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Lesson 17

Christopher Marlowe - Dr Faustus



The greatest ornament of the public theatre until Shakespeare was Chr. Marlowe (1564-93).
Marlowe was educated at Cambridge and he went to London in 1587, where he became an actor and dramatist . He was born only a few weeks before Shakespeare, but destined to have a working life very much shorter than his. Marlowe was stabbed to death in a' tavern brawl' in circumstances which we shall never fully understand.
Like all the University Wits, he had a wild reputationit was believed that he was an atheist, kept mistresses, fought the police. Yet this reputation may well have been the deliberate disguise of a man whose true nature was not at all wild. It is possible that Marlowe was a secret agent for the Queen's Government, and that the enemies who killed him were the country's enemies, but the mystery of his short life remains.

Marlowe's reputation as a dramatist rests on five playsTamburlaine, Doctor Faustus, The jew of Malta, Edward II, and Dido, Queen of Carthage. In this handful of plays appears the first true voice of the Renaissance, of the period of new learning, new freedom, new enterprise, of the period of worship of Man rather than of God.

Marlowe sums up the New Age. The old restrictions of the Church and the limitations on knowledge have been destroyed; the world is opening up and the ships are sailing to new lands; wealth is being amassed; the great national aggressors are rising. But, above all, it is the spirit of human freedom, of limitless human power and enterprise that Marlowe's plays convey.

Fau.
Ah Faustus,
Now hast thou but one bare hower to liue,
And then thou must be damnd perpetually:
Stand stil you euer moouing spheres of heauen,
That time may cease, and midnight neuer come:
Faire Natures eie, rise, rise againe, and make
Perpetuall day, or let this houre be but a yeere,
A moneth, a weeke, a naturall day,
That Faustus may repent, and saue his soule,
O lente lente curite noctis equi:
The starres mooue stir, time runs, the clocke wil strike,
The diuel wil come, and Faustus must be damnd.
O Ile leape vp to my God: who pulles me downe?
See see where Christs blood streames in the firmament,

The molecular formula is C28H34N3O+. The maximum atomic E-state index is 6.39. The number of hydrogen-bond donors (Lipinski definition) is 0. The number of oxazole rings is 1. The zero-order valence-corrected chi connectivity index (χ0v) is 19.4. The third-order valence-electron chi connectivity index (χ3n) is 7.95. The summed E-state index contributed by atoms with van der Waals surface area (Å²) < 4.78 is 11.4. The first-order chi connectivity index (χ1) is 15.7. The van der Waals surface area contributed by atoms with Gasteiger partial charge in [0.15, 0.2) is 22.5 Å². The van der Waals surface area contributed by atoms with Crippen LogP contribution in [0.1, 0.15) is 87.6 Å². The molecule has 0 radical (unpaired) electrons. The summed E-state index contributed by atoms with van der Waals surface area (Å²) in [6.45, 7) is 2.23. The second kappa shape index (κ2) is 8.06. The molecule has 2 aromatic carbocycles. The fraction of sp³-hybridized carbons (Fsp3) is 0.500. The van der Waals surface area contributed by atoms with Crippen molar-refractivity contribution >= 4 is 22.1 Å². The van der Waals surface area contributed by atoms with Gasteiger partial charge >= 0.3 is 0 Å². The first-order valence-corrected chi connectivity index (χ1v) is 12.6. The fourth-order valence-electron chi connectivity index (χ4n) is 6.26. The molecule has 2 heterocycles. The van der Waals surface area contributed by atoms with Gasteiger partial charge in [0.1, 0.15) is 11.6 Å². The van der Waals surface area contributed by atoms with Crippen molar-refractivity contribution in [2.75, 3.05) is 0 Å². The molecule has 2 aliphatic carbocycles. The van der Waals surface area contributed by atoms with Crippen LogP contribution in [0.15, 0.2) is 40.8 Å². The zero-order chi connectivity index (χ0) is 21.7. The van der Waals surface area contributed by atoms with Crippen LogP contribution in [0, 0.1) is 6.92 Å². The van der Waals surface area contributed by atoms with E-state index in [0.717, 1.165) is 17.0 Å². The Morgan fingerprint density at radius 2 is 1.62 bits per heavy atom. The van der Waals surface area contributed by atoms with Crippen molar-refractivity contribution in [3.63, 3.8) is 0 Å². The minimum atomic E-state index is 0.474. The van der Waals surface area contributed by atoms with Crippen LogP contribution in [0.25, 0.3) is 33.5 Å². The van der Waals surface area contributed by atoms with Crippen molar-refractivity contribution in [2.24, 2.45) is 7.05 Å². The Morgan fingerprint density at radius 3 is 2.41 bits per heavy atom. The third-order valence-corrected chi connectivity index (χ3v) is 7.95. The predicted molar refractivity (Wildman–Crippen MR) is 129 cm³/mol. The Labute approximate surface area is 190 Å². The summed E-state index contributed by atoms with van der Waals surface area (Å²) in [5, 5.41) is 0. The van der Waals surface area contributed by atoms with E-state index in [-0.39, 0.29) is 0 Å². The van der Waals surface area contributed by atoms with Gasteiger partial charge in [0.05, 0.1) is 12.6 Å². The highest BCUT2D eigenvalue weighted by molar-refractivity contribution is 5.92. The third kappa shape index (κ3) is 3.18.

One drop would saue my soule, halfe a drop, ah my Christ,

The clocke striketh twelue.
O it strikes, it strikes, now body turne to ayre,
Or Lucifer wil beare thee quicke to hel: Thunder and lightning.

Oh soule, be changde into little water drops,
And fal into the Ocean, nere be found:
My God, my God, looke not so fierce on me: Enter diuels.

Adders, and Serpents, let me breathe a while:
Vgly hell gape not, come not Lucifer,
Ile burne my bookes, ah Mephastophilis. Exeunt
Enter Chorus
Cut is the branch that might haue growne ful straight,
And burned is Apolloes Laurel bough,
That sometime grew within this learned man:
Faustus is gone, regard his hellish fall,
Whose fiendful fortune may exhort the wise,
Onley to wonder at vnlawful things,
whose deepenesse doth intise such forward wits,
To practice more than heaunly power permits. Exit.
------------------------------------------------------------

Faustus
Ah Faustus,
Now hast thou but one bare hour to live,
And then thou must be damned perpetually.
Stand still you ever moving spheres of heaven,
That time may cease, and midnight never come;
Fair Nature's eye, rise, rise again, and make
Perpetual day, or let this hour be but a
year,
A month, a week, a natural day,
That Faustus may repent, and save his soul.
O lente, lente, currite noctis equi:.
The stars move still, time runs, the clock will strike.
The devil will come, and Faustus must be damned.
O, I'll leap up to my God: who pulls me down?
See, see where Christ's blood streames in the firmament;
One drop would save my soule, half a drop, ah, my Christ!
..
The clock striketh twelve
O, it strikes, it strikes! Now, body, turn to air,
Or Lucifer will bear thee quick to hell. Thunder and lightning.

O soul, be changed into little water drops,
And fall into the ocean, ne'er be found.
My God, my God, look not so fierce on me; Enter Devils.

Adders, and serpents, let me breathe a while;
Ugly hell gape not, come not Lucifer;
I'll burn my books! Ah, Mephistophilis. Exeunt

Enter Chorus.
Cut is the branch that might have grown full straight,
And burned is Apollo's laurel bough,
That sometime grew within this learned man.
Faustus is gone; regard his hellish fall,
Whose fiendful fortune may exhort the wise,
Only to wonder at unlawful things,
Whose deepness doth entice such forward wits,
To practice more than heavenly power permits. Exit.




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